New AUKUS Caucus Bill Calls for U.S.-Australia Sub Training Pipeline

Published 7 days ago

USNI. Mallory Shelbourne. 15 June, 2022

Able Seaman Combat Systems Operator Benjamin Stewart participates in an Anti-Submarine Warfare exercise with a Japan Maritime Self-Defense Force submarine during Exercise ARC21 in 2021.

A bipartisan group of House lawmakers on Wednesday unveiled legislation that would help the Royal Australian Navy train its future submarine warfare officers with U.S. sailors.

Dubbed the “The Australia-U.S. Submarine Officer Pipeline Act,” the legislation would allow Australia to send at least two of its submarine warfare officers to train with American sailors each year. The Royal Australian Navy officers would first attend the Navy Nuclear Propulsion School, then take the Submarine Officer Basic Course, and finally deploy aboard a U.S. submarine after finishing the basic course, according to text of the bill.

“The new bipartisan bill will establish a joint training pipeline between the U.S. Navy and the Royal Australian Navy, and will enable the start of U.S.-based training of Commanding Officers for Australia’s future fleet of nuclear-powered submarines under the AUKUS alliance,” the AUKUS working group said in a news release.

The bill would mandate that the Secretary of Defense and Secretary of Energy begin the training exchange in 2023 and continue it in the years to follow.

The legislation is the product of Congress’ AUKUS working group, which lawmakers created in April to help advance the new partnership between the United States, the United Kingdom and Australia.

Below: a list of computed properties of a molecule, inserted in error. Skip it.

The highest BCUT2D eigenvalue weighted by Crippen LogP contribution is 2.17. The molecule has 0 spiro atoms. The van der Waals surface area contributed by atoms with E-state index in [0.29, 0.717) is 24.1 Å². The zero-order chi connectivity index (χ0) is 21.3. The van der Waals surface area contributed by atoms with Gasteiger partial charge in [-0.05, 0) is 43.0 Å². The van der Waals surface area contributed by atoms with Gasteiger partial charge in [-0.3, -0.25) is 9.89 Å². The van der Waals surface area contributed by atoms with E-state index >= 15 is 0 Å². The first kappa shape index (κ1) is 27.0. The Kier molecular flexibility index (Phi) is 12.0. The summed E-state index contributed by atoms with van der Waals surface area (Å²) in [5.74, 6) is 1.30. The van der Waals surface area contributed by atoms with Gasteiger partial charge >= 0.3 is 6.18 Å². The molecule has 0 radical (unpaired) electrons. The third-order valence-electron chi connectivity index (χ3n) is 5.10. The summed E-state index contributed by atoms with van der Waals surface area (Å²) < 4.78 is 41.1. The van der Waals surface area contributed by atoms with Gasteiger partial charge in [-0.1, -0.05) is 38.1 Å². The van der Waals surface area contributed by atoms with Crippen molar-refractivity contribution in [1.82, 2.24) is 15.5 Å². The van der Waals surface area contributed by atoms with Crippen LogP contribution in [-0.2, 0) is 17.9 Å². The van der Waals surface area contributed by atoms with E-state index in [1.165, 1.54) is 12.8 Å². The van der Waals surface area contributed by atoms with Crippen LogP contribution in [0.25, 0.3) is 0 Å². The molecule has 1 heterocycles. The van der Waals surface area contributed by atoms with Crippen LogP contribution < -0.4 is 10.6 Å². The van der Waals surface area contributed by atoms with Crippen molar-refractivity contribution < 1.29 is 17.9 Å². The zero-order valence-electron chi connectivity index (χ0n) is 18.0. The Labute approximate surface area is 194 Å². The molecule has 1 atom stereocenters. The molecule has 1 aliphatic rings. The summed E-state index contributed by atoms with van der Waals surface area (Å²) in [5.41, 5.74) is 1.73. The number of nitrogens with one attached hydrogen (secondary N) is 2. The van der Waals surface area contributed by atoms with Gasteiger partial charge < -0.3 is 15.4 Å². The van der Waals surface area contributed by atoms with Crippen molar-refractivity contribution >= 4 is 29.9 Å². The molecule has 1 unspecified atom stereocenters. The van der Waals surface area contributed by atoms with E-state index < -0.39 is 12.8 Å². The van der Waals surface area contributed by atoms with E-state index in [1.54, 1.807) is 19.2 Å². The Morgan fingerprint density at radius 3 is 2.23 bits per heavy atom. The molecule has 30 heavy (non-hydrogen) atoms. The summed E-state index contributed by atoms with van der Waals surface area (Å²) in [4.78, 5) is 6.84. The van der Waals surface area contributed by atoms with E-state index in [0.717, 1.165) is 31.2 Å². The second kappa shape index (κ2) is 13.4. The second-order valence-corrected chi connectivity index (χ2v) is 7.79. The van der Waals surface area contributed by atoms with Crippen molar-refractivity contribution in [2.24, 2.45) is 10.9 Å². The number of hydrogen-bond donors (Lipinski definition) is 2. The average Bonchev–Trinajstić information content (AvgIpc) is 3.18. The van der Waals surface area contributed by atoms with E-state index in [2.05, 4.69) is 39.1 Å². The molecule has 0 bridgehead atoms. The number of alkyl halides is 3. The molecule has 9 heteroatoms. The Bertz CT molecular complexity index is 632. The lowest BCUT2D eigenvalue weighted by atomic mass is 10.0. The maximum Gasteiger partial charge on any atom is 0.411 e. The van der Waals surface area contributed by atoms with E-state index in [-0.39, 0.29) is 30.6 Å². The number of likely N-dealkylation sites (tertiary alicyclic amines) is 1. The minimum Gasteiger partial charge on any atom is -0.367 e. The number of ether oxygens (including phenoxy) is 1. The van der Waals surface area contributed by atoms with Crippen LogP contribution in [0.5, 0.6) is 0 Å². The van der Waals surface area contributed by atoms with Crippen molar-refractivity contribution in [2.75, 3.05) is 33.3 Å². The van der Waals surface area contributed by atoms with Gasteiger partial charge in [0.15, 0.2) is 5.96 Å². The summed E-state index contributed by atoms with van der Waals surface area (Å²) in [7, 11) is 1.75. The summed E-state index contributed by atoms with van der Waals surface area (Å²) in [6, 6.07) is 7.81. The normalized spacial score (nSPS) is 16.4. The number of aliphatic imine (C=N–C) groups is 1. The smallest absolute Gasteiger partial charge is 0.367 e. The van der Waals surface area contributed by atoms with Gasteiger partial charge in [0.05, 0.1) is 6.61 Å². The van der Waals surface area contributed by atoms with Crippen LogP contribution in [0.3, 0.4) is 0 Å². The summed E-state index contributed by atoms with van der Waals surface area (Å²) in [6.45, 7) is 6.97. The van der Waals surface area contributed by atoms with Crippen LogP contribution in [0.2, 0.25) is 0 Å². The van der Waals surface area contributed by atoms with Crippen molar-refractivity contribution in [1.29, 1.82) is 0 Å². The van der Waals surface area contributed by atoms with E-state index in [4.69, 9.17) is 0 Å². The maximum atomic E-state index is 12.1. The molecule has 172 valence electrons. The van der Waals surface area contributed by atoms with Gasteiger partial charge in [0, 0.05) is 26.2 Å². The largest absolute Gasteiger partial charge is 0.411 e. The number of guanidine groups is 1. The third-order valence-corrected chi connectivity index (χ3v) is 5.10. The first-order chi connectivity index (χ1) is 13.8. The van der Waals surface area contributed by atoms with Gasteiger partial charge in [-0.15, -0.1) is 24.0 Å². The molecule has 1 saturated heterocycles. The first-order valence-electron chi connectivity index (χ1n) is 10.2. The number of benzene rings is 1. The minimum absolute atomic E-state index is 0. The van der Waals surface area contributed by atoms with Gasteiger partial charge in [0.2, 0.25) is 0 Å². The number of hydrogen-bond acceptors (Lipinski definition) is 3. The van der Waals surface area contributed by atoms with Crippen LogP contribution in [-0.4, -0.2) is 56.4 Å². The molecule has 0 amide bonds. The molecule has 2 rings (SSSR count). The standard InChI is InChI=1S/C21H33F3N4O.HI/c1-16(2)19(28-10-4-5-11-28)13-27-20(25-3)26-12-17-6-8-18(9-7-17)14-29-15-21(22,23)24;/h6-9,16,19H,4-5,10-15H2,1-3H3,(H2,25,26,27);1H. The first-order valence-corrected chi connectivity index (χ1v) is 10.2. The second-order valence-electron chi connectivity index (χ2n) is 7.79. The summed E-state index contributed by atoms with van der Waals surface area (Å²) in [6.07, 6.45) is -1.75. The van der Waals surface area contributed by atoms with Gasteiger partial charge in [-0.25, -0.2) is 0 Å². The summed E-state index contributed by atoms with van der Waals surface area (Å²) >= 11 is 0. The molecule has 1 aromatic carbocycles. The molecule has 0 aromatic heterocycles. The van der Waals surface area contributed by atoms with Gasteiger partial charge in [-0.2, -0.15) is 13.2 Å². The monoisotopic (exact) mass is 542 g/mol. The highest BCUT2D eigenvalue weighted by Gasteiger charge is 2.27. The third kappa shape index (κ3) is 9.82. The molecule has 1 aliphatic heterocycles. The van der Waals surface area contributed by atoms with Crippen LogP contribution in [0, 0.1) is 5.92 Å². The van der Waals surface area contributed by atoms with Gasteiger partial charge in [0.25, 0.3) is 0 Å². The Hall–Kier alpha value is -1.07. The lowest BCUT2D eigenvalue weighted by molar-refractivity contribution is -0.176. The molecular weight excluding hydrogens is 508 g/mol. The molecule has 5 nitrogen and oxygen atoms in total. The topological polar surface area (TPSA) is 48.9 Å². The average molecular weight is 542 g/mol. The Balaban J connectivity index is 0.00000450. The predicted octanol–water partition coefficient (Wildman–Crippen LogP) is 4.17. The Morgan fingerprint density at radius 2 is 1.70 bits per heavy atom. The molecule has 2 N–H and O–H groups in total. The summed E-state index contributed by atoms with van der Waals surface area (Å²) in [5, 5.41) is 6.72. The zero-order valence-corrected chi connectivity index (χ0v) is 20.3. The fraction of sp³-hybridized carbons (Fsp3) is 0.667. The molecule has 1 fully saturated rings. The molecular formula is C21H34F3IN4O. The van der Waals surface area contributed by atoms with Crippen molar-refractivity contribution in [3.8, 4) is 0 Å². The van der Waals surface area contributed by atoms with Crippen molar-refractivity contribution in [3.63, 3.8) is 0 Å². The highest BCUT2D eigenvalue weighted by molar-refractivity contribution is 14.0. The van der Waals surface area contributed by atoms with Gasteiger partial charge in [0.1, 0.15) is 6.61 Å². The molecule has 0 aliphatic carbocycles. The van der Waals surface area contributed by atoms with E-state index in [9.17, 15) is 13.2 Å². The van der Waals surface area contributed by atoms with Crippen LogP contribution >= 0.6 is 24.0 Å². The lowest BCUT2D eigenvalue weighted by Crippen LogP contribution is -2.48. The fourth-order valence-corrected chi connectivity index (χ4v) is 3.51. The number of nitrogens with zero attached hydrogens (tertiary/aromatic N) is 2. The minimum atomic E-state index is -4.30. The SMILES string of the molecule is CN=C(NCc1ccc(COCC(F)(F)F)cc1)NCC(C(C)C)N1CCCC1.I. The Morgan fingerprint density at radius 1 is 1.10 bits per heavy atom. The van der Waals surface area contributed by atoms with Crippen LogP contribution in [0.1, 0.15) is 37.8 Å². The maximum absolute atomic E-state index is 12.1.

The bill comes as the U.S., the U.K., and Australia continue an 18-month evaluation period to determine what’s necessary for Australia to develop nuclear-powered submarines.

“The AUKUS alliance is the most important national security partnership that America has entered into in decades. Its centre piece is creating an Australian nuclear-powered undersea fleet of submarines, which all three allies are actively designing. While that work is ongoing, it makes sense to open the U.S. Navy’s nuclear training programs to Australia’s naval officers to acquire proficiency in the operation of nuclear submarines,” Rep. Joe Courtney (D-Conn.), a member of the AUKUS working group who is also the chair of the House Armed Services Seapower and Project Forces Subcommittee, said in a statement.

Los Angeles-class fast attack submarine USS Albuquerque (SSN-706) and Royal Australian Navy Collins-class submarine HMAS Rankin (SSG-78) operate together in waters off Rottnest Island, Western Australia on March 4, 2015.

Courtney, Reps. Mike Gallagher (R-Wis.), Blake Moore (R-Utah) and Derek Kilmer (D-Wash.) – all co-chairs of the AUKUS working group – sponsored the bill, as did Reps. Donald Norcross (D-N.J.), Rob Wittman (R-Va.) and Ed Perlmutter (D-Colo.).

“The Australia-U.S. Submarine Officer Pipeline Act will help facilitate the delivery and ensure the future success of Australia’s fleet of nuclear-powered submarines under the AUKUS alliance. Because the delivery of such submarines to Australia will require the appropriate training and development of future commanding officers, and in order to uphold the stewardship of the Naval Nuclear Propulsion Program, the bill establishes a program for Australian submariner training between the U.S. Navy and the Royal Australian Navy,” the AUKUS working group said in the release.

Last September the Biden administration announced the new trilateral AUKUS alliance, which includes both broader technology sharing and sharing the nuclear propulsion technology required to develop nuclear-powered submarines. The United States has only ever shared nuclear propulsion technology with the U.K. in 1958.

Building nuclear-powered submarined would require billions of dollars and years of investment in infrastructure on Australia’s part, as the country does not have a shipyard that can build or maintain nuclear-powered vessels, USNI News understands.

“It is imperative that we strengthen our undersea capabilities and increase submarine production for our national security interests, and the training exchange program outlined in the legislation will help us achieve that goal,” Moore said in a statement about the bill.